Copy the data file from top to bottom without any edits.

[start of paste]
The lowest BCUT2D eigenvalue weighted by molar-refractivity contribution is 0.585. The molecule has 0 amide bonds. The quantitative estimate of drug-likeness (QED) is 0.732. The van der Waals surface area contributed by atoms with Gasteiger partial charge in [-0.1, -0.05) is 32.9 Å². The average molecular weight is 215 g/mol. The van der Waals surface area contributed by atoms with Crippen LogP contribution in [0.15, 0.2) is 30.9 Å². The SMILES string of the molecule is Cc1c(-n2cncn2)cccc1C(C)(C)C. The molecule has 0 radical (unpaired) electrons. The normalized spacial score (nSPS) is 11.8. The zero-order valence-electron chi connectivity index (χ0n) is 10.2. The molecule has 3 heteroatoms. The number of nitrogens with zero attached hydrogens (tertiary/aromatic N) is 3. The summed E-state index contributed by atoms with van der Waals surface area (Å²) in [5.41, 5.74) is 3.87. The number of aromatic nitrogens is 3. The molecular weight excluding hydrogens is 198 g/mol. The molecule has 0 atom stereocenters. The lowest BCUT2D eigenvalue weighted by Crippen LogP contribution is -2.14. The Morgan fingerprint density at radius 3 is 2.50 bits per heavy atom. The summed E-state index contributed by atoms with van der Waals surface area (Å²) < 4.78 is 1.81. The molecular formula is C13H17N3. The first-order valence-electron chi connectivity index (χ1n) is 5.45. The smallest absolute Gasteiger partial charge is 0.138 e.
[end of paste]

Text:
The lowest BCUT2D eigenvalue weighted by molar-refractivity contribution is 0.585. The molecule has 0 amide bonds. The quantitative estimate of drug-likeness (QED) is 0.732. The van der Waals surface area contributed by atoms with Gasteiger partial charge in [-0.1, -0.05) is 32.9 Å². The average molecular weight is 215 g/mol. The van der Waals surface area contributed by atoms with Crippen LogP contribution in [0.15, 0.2) is 30.9 Å². The SMILES string of the molecule is Cc1c(-n2cncn2)cccc1C(C)(C)C. The molecule has 0 radical (unpaired) electrons. The normalized spacial score (nSPS) is 11.8. The zero-order valence-electron chi connectivity index (χ0n) is 10.2. The molecule has 3 heteroatoms. The number of nitrogens with zero attached hydrogens (tertiary/aromatic N) is 3. The summed E-state index contributed by atoms with van der Waals surface area (Å²) in [5.41, 5.74) is 3.87. The number of aromatic nitrogens is 3. The molecular weight excluding hydrogens is 198 g/mol. The molecule has 0 atom stereocenters. The lowest BCUT2D eigenvalue weighted by Crippen LogP contribution is -2.14. The Morgan fingerprint density at radius 3 is 2.50 bits per heavy atom. The summed E-state index contributed by atoms with van der Waals surface area (Å²) < 4.78 is 1.81. The molecular formula is C13H17N3. The first-order valence-electron chi connectivity index (χ1n) is 5.45. The smallest absolute Gasteiger partial charge is 0.138 e.